I think both sets of fans will agree that a draw and subsequent replay was the fairest outcome, but the fact that we only sparked into life when 1-0 down will leave some United fans with a feeling of what might have been. 

Whilst we're in the hat for the semi finals, you can't help but feel we've missed our opportunity ahead of the replay down at Upton Park with the Hammers home advantage the key factor in the right to seal a Wembley semi-final. 

Unusually, United and Van Gaal will find themselves in the position of underdogs ahead of the replay. 

There are many reasons why Slaven Bilic's side have to be considered favourites from here: our poor away form, their strong home record and the fact that it will be their last FA Cup tie at the Boleyn ahead of their impending move to the Olympic Stadium. 

That has undoubtedly had a sentimentally positive effect on fans and players alike as they bid farewell to their home of 112 years, desperate to mark the occasion with a fantastic season.

West Ham are unbeaten at Upton Park since August, in contrast we've only won eight away games all season- only three of which have come in 2016- and have often looked short of inspiration and confidence when we hit the road.

The Reds are vulnerable away from home, West Ham will have the bit between their teeth and the atmosphere will be at fever pitch when United come to town for the last hurrah. 

Yet United and Van Gaal have proved that we're capable of producing a result when it's least expected: the away games at Everton and Liverpool this season and we'll look to draw on that again in the East End. 

This is the most open FA Cup in years: Manchester City, Spurs, Chelsea and Arsenal are all eliminated, with Palace, Watford and Everton already assured of a Wembley berth ahead of Monday's semi final draw. 

Sunday 13 March 2016

Martial and Basti impress again but Fellaini divides opinion

In amongst the rubble and wreckage of United's traumatic season, the £36m purchase of Anthony Martial has been one of the few shining lights. 

The 20-year-old came to the rescue for his side and manager, just as West Ham looked on course to knock the Reds out of the FA Cup.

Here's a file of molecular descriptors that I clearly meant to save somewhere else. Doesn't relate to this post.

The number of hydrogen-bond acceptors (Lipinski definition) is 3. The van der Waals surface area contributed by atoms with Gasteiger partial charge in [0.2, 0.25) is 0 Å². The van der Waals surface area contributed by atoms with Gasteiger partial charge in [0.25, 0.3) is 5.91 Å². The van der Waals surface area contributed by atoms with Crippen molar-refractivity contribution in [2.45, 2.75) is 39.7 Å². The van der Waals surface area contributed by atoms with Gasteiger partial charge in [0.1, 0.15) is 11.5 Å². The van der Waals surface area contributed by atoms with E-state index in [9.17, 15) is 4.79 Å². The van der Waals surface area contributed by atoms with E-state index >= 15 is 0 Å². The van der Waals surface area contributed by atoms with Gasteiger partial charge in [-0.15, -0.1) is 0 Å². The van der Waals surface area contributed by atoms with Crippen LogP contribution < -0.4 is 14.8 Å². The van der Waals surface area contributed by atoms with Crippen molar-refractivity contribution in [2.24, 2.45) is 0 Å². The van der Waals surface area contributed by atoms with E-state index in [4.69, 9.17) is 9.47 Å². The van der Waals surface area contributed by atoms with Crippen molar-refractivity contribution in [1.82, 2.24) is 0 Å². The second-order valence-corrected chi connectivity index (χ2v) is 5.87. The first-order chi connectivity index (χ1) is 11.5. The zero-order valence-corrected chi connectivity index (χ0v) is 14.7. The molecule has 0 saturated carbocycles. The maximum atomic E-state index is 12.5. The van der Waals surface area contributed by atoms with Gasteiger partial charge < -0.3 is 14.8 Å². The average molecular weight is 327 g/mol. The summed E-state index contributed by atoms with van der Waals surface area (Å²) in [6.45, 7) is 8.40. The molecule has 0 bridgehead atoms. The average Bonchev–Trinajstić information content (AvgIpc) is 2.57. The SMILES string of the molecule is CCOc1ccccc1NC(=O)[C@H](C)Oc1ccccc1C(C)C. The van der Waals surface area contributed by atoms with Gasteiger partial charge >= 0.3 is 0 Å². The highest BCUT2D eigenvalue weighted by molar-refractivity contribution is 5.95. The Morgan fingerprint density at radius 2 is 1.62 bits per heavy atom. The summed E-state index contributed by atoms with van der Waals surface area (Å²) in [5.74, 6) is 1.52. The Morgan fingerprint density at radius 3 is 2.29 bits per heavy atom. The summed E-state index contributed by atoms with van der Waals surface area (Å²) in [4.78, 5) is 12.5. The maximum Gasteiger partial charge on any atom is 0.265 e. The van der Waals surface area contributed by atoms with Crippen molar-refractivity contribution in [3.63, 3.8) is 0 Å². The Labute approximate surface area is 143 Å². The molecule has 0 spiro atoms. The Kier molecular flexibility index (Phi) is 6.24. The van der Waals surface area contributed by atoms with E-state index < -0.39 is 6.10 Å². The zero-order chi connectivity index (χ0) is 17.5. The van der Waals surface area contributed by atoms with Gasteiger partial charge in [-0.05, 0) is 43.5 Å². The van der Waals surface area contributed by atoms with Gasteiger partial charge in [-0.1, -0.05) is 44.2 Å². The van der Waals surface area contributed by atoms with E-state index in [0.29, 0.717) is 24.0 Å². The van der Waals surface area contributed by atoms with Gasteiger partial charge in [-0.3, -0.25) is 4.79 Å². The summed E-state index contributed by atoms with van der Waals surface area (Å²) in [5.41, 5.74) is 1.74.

The busy Frenchman was tireless and energetic throughout and got his reward when he reacted first at the far post to turn in Ander Herrera's cross.

If United had gone out here, Van Gaal would have been left banking on his side delivering the sort of comeback we look incapable of producing as Liverpool arrive at Old Trafford with a
2-0 Europa League first leg lead.

Not only would an FA Cup exit effectively have ended our season but it would almost certainly have ended Van Gaal's tenure at the end of the campaign.

Martial's goal at least gives us a fighting chance to salvage some silverware from the season. 

The giant figure of Marouane Fellaini has always been a square peg in a round hole at Old Trafford, a player out of step with the club's traditions of fast, attacking play.

It has not always been the Belgian's fault, but the regard in which he is held was emphasised by the loud cheers that greeted his substitution, the loudest of the day at that point. 

Fellaini has a David-Moyes shaped stigma hanging over him which he cannot shift and, on this occasion, did not deserve the sarcastic cheers.
He was tidy in the tackle and solid in possession, but he struggled to make an impact in his defensive role and his passing is too ponderous to effectively start our attacks from deep. 

His cause was not helped by the fact that United's play was totally transformed once he went off and replaced by Bastian Schweinsteiger.

United had been one-dimensional and stodgy with too many long balls and unimaginative ideas that proved too predictable for the West Ham defence.

Van Gaal's changes finally saw us produce pace, width and threat, with the 31-year-old German showing all his qualities and experience to spread the play and belatedly give the Hammers something to think about. 

The sudden build up of pressure- sparked by the substitutions- led to the late rally and Martial's equaliser- so perhaps a lesson learned for Van Gaal. 

Schweinsteiger's leadership has been missed immensely during his two months out, and his introduction gave United an extra dimension and added urgency in an otherwise generally pedestrian match. 

Match report: United 1-1 West Ham

United and West Ham will meet again in an FA Cup replay after a late Anthony Martial equaliser cancelled out Dimitri Payet's controversial opener.

Payet had put the East London outfit ahead through an exquisite free-kick- although he shouldn't have been on the field at that point- before a late rally led to Martial's 83rd minute strike to deservedly take us back to Upton Park.

United had dominated the game but lacked a cutting edge and it was the visitors whom went close early on through an Andy Carroll header.

David de Gea saved well from Emmanuel Emenike whilst Jesse Lingard and Marcus Rashford had half-chances at the other end.

Ander Herrera volleyed wide from a Martial cut back and the Spaniard should then have done better following neat build up between the Frenchman and Marcos Rojo. 

West Ham- backed noisily by their 7,000 strong travelling support- ended the half well as Aaron Cresswell forcing a smart save from the sprawling De Gea.